In 2009, Raymond Baer was referring to the amount of corporate debt that was being rolled over at the time in order to avoid taking a loss on the loan. Central banks have helped subsidize that rising corporate debt with low interest rates. Banks reciprocate by buying government debt.
Global government debt has DOUBLED from $28 trillion in 2007 to almost $56 trillion in 2015 (Global debt clock). China’s government debt-to-GDP ratio has more than doubled from 21% in 2007 to an estimated 54% in 2008 (S. China Post)
In the U.S. and Europe, government banking agencies reciprocate by requiring banks to hold little if any reserve collateral for the Federal or central government debt the banks purchase. It’s a great financial buddy system – until it’s not. We have never lived in a world where central banks can create so much money with an entry in a ledger. As long as no one runs for the exits, everything is OK.
Under the Dodd-Frank rules, the Federal Reserve does not rate state and municipal debt with the same safety it accords U.S. Treasury debt. This forces banks to hold more collateral against the debt, making it less attractive. The Dodd-Frank test is whether banks can survive for thirty days during a financial crisis. Since municipal and state bonds don’t trade very frequently, their lack of liquidity makes them more susceptible to downward price pressures in a crisis. The Fed wants banks to offset that risk. Cities and states complain that this forces them to pay higher interest rates on their debt and gives them less access to the bond market. What do governments do when they don’t like the judgment of finance professionals? Get their legislators to pass laws to override that prudence. Several bills in both the Senate and House have been proposed. This is how the world goes to hell. One step at a time. (WSJ article on municipal debt)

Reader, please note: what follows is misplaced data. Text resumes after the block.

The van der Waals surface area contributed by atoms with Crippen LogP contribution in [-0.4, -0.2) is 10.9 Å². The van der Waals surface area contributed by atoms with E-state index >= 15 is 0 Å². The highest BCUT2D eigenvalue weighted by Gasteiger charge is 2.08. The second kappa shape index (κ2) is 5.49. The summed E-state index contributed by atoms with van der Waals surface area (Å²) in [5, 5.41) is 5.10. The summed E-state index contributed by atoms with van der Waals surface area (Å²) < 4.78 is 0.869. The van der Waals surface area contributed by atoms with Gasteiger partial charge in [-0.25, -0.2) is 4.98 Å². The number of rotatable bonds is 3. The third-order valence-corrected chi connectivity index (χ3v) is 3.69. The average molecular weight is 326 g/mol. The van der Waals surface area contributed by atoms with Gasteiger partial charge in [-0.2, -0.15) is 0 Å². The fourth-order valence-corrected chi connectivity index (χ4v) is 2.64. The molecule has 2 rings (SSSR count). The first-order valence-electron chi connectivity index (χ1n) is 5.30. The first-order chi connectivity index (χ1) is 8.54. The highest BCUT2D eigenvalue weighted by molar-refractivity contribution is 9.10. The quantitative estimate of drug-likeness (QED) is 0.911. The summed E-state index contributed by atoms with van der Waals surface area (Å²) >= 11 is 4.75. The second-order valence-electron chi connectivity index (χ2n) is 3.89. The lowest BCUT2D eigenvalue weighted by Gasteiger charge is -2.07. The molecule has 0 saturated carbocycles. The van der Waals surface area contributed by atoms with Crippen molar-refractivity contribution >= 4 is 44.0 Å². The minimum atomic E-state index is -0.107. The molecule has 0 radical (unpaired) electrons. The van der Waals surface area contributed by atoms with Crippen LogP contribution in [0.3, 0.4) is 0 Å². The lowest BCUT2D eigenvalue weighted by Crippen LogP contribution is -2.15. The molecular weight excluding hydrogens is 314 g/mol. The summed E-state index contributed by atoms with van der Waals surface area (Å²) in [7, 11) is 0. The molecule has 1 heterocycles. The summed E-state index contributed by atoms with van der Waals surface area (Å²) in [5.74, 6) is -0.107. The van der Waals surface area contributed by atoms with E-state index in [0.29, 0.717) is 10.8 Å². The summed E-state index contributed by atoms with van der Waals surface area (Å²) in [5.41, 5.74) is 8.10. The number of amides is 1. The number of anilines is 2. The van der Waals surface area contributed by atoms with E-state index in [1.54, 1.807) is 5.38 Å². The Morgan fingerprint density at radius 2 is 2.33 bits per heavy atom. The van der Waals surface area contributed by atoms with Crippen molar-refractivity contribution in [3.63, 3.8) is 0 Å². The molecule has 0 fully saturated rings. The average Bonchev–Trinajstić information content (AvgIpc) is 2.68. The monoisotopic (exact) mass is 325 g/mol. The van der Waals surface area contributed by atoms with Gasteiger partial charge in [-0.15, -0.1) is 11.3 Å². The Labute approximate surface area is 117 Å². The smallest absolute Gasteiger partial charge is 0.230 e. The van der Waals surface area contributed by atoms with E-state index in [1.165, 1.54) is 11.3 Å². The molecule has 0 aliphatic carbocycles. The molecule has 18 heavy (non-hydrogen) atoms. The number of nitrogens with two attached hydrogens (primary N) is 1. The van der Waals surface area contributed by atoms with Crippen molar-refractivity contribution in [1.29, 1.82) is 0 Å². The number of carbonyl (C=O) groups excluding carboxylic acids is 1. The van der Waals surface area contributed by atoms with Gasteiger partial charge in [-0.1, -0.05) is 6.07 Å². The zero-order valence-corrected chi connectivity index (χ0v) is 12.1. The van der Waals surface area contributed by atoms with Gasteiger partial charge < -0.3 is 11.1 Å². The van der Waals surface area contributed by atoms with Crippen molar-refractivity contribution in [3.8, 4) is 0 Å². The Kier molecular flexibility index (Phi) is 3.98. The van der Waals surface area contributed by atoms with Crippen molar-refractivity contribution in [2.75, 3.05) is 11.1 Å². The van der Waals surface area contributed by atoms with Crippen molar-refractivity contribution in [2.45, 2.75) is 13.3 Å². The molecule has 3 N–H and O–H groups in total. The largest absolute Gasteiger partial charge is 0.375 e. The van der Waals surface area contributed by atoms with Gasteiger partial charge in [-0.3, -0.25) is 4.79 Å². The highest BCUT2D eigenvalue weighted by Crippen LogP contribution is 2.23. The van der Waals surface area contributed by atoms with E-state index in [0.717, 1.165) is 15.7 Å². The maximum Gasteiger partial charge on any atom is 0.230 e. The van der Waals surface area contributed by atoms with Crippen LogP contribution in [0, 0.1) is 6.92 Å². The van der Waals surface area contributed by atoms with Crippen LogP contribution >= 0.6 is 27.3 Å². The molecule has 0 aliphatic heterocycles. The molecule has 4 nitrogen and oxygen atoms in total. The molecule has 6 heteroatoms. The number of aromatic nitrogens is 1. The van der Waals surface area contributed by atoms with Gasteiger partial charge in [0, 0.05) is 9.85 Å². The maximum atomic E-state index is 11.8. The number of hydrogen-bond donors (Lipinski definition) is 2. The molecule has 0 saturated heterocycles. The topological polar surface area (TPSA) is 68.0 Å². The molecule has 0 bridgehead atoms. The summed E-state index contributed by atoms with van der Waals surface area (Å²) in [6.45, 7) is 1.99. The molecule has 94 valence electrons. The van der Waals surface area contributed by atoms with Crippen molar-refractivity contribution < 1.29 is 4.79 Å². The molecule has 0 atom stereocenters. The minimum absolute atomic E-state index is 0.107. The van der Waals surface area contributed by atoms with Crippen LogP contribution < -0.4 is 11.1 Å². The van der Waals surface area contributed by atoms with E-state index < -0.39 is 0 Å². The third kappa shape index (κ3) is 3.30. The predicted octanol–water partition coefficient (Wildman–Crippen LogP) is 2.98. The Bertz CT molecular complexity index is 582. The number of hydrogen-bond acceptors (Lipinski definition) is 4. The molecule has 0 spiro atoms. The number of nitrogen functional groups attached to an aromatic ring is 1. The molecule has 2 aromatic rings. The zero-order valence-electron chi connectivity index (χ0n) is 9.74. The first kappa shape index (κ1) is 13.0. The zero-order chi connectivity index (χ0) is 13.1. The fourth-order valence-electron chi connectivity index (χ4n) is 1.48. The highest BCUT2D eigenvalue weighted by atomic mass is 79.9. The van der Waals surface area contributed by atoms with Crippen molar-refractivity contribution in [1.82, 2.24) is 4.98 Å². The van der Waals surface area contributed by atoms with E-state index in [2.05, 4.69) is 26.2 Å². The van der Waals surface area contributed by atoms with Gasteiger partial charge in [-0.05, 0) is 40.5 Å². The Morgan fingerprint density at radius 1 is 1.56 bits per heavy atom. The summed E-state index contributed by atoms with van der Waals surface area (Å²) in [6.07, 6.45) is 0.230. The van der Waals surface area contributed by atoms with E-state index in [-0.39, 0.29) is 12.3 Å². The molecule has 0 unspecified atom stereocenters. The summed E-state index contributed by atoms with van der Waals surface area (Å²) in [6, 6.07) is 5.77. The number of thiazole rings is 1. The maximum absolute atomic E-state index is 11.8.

Bonds Bust ZLB
Howz dat for a headline?! ZLB means “Zero Lower Bound”, or 0%. Last Monday, the central bank of Japan sold almost $20 billion of 10-year government bonds that paid a negative interest rate. Buyers are paying the Japanese government a fee to loan the government money. Bizarro world! While I don’t know the details, the buyers are probably Japanese banks who “take one for the team” – lose money – to implement a plan that the central bank hopes will combat the threat of deflation.